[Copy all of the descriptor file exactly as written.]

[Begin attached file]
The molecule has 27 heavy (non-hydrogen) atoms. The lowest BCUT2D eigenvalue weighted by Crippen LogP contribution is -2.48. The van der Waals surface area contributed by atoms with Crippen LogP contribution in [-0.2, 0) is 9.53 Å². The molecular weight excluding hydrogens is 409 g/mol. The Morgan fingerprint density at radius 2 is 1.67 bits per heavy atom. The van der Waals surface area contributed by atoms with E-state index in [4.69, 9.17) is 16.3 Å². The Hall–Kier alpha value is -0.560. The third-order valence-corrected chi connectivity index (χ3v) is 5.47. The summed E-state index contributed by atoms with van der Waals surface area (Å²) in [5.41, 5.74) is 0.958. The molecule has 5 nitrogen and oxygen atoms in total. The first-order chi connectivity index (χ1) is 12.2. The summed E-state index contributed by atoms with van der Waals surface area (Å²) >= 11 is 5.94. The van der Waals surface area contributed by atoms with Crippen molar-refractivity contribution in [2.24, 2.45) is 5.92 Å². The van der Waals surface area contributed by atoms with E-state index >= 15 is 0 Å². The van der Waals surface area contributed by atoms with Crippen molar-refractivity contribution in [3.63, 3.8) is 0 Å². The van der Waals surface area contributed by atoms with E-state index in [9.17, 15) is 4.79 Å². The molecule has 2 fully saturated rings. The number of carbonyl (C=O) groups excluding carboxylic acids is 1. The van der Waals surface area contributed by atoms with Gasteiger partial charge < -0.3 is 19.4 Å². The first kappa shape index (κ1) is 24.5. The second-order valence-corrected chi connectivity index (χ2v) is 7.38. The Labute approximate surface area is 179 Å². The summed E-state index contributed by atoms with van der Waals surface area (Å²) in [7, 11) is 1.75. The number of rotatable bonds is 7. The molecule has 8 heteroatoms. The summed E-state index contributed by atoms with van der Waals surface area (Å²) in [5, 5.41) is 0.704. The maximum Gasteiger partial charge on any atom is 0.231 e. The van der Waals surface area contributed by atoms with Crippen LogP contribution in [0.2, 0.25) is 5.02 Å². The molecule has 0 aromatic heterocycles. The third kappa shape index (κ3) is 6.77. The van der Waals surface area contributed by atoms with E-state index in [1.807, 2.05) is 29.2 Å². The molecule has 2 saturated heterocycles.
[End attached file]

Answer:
The molecule has 27 heavy (non-hydrogen) atoms. The lowest BCUT2D eigenvalue weighted by Crippen LogP contribution is -2.48. The van der Waals surface area contributed by atoms with Crippen LogP contribution in [-0.2, 0) is 9.53 Å². The molecular weight excluding hydrogens is 409 g/mol. The Morgan fingerprint density at radius 2 is 1.67 bits per heavy atom. The van der Waals surface area contributed by atoms with E-state index in [4.69, 9.17) is 16.3 Å². The Hall–Kier alpha value is -0.560. The third-order valence-corrected chi connectivity index (χ3v) is 5.47. The summed E-state index contributed by atoms with van der Waals surface area (Å²) in [5.41, 5.74) is 0.958. The molecule has 5 nitrogen and oxygen atoms in total. The first-order chi connectivity index (χ1) is 12.2. The summed E-state index contributed by atoms with van der Waals surface area (Å²) >= 11 is 5.94. The van der Waals surface area contributed by atoms with Crippen molar-refractivity contribution in [2.24, 2.45) is 5.92 Å². The van der Waals surface area contributed by atoms with E-state index >= 15 is 0 Å². The van der Waals surface area contributed by atoms with Crippen molar-refractivity contribution in [3.63, 3.8) is 0 Å². The van der Waals surface area contributed by atoms with E-state index in [9.17, 15) is 4.79 Å². The molecule has 2 fully saturated rings. The number of carbonyl (C=O) groups excluding carboxylic acids is 1. The van der Waals surface area contributed by atoms with Gasteiger partial charge < -0.3 is 19.4 Å². The first kappa shape index (κ1) is 24.5. The second-order valence-corrected chi connectivity index (χ2v) is 7.38. The Labute approximate surface area is 179 Å². The summed E-state index contributed by atoms with van der Waals surface area (Å²) in [7, 11) is 1.75. The number of rotatable bonds is 7. The molecule has 8 heteroatoms. The summed E-state index contributed by atoms with van der Waals surface area (Å²) in [5, 5.41) is 0.704. The maximum Gasteiger partial charge on any atom is 0.231 e. The van der Waals surface area contributed by atoms with Crippen LogP contribution in [0.2, 0.25) is 5.02 Å². The molecule has 0 aromatic heterocycles. The third kappa shape index (κ3) is 6.77. The van der Waals surface area contributed by atoms with E-state index in [1.807, 2.05) is 29.2 Å². The molecule has 2 saturated heterocycles.